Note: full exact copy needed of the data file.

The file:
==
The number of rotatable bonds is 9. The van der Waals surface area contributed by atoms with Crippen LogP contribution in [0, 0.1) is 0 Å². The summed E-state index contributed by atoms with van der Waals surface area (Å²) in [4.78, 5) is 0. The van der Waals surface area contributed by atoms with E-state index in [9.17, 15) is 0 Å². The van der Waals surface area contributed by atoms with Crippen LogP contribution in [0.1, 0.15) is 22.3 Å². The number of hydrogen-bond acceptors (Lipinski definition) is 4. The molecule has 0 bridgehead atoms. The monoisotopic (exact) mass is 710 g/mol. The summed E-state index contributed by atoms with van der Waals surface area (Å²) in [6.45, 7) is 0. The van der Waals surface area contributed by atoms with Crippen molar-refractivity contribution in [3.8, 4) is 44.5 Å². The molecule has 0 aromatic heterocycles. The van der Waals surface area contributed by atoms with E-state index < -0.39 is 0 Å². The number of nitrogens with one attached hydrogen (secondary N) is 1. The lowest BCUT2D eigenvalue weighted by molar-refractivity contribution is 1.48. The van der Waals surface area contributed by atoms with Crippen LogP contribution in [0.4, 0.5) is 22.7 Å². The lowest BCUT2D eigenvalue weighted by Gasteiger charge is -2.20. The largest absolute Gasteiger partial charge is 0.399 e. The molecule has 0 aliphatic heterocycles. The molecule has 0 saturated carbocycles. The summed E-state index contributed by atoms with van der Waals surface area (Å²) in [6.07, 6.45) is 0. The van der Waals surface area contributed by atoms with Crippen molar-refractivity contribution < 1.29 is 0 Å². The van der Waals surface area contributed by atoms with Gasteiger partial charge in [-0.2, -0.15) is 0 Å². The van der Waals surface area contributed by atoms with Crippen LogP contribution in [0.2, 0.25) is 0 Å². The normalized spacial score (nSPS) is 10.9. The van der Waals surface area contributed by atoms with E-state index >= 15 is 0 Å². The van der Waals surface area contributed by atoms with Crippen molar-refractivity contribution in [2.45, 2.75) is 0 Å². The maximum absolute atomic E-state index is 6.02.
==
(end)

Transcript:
The number of rotatable bonds is 9. The van der Waals surface area contributed by atoms with Crippen LogP contribution in [0, 0.1) is 0 Å². The summed E-state index contributed by atoms with van der Waals surface area (Å²) in [4.78, 5) is 0. The van der Waals surface area contributed by atoms with E-state index in [9.17, 15) is 0 Å². The van der Waals surface area contributed by atoms with Crippen LogP contribution in [0.1, 0.15) is 22.3 Å². The number of hydrogen-bond acceptors (Lipinski definition) is 4. The molecule has 0 bridgehead atoms. The monoisotopic (exact) mass is 710 g/mol. The summed E-state index contributed by atoms with van der Waals surface area (Å²) in [6.45, 7) is 0. The van der Waals surface area contributed by atoms with Crippen molar-refractivity contribution in [3.8, 4) is 44.5 Å². The molecule has 0 aromatic heterocycles. The van der Waals surface area contributed by atoms with E-state index < -0.39 is 0 Å². The number of nitrogens with one attached hydrogen (secondary N) is 1. The lowest BCUT2D eigenvalue weighted by molar-refractivity contribution is 1.48. The van der Waals surface area contributed by atoms with Crippen LogP contribution in [0.4, 0.5) is 22.7 Å². The lowest BCUT2D eigenvalue weighted by Gasteiger charge is -2.20. The largest absolute Gasteiger partial charge is 0.399 e. The molecule has 0 aliphatic heterocycles. The molecule has 0 saturated carbocycles. The summed E-state index contributed by atoms with van der Waals surface area (Å²) in [6.07, 6.45) is 0. The van der Waals surface area contributed by atoms with Crippen molar-refractivity contribution < 1.29 is 0 Å². The van der Waals surface area contributed by atoms with Gasteiger partial charge in [-0.2, -0.15) is 0 Å². The van der Waals surface area contributed by atoms with Crippen LogP contribution in [0.2, 0.25) is 0 Å². The normalized spacial score (nSPS) is 10.9. The van der Waals surface area contributed by atoms with E-state index >= 15 is 0 Å². The van der Waals surface area contributed by atoms with Crippen molar-refractivity contribution in [2.45, 2.75) is 0 Å². The maximum absolute atomic E-state index is 6.02.